You seem to be missing the point. Prop. 99 never would have gotten 62% if it wasn't for the anti-rent control provisions of Prop. 98. People voted for 99 not because they were 'rationally ignorant' as you suggest, they voted for it because they were very well aware of the issues and wanted to make absolutely sure that 98 went down to defeat. They didn't trust a Prop. 98 defeat simply by voting 'no' on it, so they voted 'yes' on 99 as back-up insurance.

This is unlikely. The 62% that Prop 99 got is pretty similar to that achieved by anti-Kelo initiatives in other states. And the Pro-99 forces didn't stress Section 9 in their ads as a reason to vote for 99. Anti-98 ads did stress rent control as a reason to vote AGAINST 98, but did not emphasize how 99 could be used to block it.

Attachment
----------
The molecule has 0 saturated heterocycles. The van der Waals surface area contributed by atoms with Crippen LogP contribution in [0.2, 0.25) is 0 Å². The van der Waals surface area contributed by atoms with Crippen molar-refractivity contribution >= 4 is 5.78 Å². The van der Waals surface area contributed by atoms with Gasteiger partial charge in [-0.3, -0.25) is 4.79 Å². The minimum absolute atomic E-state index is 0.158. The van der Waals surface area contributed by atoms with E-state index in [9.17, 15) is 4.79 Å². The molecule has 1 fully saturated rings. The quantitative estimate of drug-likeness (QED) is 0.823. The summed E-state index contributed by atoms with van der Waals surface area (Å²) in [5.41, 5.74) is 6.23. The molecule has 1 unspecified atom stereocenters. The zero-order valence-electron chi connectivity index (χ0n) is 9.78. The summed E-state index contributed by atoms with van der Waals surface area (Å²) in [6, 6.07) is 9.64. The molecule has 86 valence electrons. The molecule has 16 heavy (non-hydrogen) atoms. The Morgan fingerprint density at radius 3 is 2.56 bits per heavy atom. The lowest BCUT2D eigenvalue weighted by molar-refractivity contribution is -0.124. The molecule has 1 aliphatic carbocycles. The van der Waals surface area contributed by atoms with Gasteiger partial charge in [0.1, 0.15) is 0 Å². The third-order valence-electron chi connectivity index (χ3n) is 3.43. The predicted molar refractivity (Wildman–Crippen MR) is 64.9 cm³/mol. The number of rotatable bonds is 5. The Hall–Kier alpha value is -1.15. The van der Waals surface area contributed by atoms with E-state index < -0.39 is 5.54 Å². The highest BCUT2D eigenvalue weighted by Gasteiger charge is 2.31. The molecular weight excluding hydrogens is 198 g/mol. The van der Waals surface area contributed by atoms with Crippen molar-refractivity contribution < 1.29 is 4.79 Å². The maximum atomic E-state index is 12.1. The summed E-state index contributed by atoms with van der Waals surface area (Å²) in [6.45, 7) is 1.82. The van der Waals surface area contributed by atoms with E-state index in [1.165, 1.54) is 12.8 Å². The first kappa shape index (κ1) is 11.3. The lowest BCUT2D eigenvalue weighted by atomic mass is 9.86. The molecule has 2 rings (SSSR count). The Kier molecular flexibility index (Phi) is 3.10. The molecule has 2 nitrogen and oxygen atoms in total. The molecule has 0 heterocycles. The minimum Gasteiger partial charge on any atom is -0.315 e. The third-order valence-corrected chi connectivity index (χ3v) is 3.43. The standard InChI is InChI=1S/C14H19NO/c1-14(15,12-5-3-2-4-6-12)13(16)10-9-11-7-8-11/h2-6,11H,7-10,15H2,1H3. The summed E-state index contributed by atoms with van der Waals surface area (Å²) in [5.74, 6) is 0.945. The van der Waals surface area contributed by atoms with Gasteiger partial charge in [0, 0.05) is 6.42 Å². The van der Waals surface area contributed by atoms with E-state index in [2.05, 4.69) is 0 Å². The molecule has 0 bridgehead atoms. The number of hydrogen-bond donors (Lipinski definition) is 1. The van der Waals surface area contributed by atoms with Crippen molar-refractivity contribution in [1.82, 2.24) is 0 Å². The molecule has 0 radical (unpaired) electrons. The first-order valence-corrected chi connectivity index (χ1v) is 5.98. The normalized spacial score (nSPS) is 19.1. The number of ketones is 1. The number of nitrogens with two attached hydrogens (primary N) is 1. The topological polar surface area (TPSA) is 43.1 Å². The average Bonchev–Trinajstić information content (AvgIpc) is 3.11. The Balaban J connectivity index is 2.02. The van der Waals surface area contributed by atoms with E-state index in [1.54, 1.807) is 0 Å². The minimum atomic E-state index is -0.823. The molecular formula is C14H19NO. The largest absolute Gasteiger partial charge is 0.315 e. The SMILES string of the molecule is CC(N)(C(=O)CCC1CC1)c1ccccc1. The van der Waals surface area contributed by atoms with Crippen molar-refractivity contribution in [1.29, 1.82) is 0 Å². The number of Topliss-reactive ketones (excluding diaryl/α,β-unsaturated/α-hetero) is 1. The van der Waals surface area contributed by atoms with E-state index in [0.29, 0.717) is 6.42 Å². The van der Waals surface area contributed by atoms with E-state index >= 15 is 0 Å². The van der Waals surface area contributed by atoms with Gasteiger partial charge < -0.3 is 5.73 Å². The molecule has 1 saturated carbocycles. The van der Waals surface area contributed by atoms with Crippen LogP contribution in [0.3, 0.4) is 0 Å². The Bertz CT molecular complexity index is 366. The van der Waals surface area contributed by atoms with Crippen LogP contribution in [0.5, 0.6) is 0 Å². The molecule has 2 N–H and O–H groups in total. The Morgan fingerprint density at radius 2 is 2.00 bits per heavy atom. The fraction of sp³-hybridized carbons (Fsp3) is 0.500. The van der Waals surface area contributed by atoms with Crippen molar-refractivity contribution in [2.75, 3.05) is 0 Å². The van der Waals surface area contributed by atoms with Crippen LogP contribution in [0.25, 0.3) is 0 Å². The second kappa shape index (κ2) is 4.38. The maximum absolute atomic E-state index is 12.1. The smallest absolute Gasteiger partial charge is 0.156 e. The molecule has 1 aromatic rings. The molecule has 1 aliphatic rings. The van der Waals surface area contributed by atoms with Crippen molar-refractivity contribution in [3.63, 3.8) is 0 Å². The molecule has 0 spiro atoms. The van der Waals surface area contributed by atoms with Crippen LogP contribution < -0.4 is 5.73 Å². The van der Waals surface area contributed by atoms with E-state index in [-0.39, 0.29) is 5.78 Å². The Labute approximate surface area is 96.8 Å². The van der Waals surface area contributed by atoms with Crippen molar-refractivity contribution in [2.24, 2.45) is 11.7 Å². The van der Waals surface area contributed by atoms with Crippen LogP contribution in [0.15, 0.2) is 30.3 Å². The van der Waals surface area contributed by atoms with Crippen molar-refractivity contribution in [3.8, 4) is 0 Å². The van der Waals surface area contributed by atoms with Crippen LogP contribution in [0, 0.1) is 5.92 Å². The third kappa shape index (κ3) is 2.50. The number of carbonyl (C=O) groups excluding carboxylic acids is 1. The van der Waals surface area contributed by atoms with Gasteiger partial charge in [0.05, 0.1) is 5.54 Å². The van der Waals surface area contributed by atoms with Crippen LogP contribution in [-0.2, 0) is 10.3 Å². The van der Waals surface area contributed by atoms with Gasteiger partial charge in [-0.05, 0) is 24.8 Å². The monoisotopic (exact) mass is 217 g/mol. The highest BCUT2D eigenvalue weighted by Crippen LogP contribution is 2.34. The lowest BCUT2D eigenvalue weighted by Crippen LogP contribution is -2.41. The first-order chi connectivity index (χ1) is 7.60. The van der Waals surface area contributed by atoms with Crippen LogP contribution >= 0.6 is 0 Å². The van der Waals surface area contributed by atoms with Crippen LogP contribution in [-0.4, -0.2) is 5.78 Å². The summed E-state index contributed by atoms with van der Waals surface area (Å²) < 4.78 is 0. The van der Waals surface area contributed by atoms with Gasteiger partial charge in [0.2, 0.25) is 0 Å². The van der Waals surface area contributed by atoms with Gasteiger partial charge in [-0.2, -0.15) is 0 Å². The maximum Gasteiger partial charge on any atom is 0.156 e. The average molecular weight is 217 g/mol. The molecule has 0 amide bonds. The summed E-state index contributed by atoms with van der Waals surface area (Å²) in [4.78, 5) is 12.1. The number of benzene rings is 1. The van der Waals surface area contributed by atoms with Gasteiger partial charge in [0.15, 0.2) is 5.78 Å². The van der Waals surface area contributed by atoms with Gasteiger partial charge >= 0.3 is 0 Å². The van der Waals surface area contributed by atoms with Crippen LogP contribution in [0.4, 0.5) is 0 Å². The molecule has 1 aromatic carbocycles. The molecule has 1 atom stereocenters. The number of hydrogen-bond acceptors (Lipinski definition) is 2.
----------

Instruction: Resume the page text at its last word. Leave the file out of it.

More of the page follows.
Moreover, those few voters knowledgeable enough to know about Section 9 and its effects were also probably knowledgeable enough to know that - by election day - Prop 98 had no real chance of winning.
6.4.2008 6:43am
Snarky:

The passage of Proposition 99 might persuade at least some California voters that the eminent domain problem has been "solved" and that no further action is necessary. As I document in Part III of my forthcoming Minnesota Law Review article on post-Kelo eminent domain reform, the enactment of fake reform laws in other states has fooled many voters (about one third of all those who express any opinion at all about the effectiveness of eminent domain reform in their states) into believing that effective reforms have been enacted. When such deception succeeds, it can greatly reduce public demand for effective reform and make its enactment difficult or even impossible.